After completing MBBS, a doctor has to make an important decision in life: whether to kill oneself because ‘kya ukhaad liya doctor ban ke’ or to give another entrance exam and get further sucked into the quicksand of early hairloss and frustration that is the medical world. The success in that exam, as per coaching institutes, is a rank worthy of a Facebook interview video, where you confess your secret not-so-platonic feelings for the institute’s director. The next step is to choose a subject to specialise in, and it depends upon the following things:
1. Career goals, intensity of work and personal interest (what guys say while justifying their choice)
2. To marry a beautiful and/or rich gynaecologist (what guys actually mean when they say, well, anything)
3. To live a noble life serving patients and making this world a better place (usually heard before the reply “abe chutiye, chad gayi hai tujhe! Bottle neeche rakh”)
Usually a few branches (just kidding, only anaesthesia) face a grave allegation of not having any interaction with the patients, and I would like to give different arguments against this, using my Microsoft Word-edited English and my birth-hypoxia affected brain. Take your own pick out of the following:
☆ No! That’s not true at all.
Anaesthesiologists interact with patients all the time. Of course, we don’t care about mythological things such as consciousness of the patient or his ability to reply during that interaction, but that’s just being demanding isn’t it? Before knocking patients out, we make them comfortable by asking about their families, their jobs, their plans to sue the surgeon after the surgery and what not. Usually I try to avoid being a dick, but sometimes, just for fun, I tell a patient to “go to sleep, we will wake you up after the surgery is successful…”, and then murmur “… and we have removed a kidney too” loud enough to make it the last thing he hears before losing senses. So, a few of you should agree that limited interaction is better.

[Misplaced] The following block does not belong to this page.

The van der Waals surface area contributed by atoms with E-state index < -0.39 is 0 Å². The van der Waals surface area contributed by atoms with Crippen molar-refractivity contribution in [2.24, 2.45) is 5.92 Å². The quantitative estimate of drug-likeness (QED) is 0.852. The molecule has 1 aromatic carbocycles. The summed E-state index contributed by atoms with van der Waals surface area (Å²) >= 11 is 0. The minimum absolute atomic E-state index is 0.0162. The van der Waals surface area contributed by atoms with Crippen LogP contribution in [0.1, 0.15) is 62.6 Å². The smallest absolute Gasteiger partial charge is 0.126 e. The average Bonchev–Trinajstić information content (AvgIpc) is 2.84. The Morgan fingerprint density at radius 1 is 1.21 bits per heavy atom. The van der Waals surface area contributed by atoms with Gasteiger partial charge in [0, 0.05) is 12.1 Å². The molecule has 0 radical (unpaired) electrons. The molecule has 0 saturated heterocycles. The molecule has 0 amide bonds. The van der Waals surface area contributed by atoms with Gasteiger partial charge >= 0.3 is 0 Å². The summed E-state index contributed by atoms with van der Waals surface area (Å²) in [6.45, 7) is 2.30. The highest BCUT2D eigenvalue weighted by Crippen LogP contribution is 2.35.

☆We do not care about the interaction.
A lot of times it has happened that after a surgery, the patient is surrounded by the medical team and the patient wakes up to show gratitude to his surgeons in the most polite way, while the anaesthetist gets a side serving of the ‘Tu kaun hai bey?’ look. Anyways, just that look is still more interaction than what an anatomist gets with his cadavers or the physiologist gets with his frogs, although either of the above make for a better love story than Batman vs Superman. And Twilight. As long as there is food on the plate and beer in the fridge, we don’t want to listen to patients describing their gas and bowel problems using innovative adjectives, without a shred of shame or awkwardness.
☆Creepy last-ditch argument:
I like my patients just the way I like my women: On the bed, and unconscious.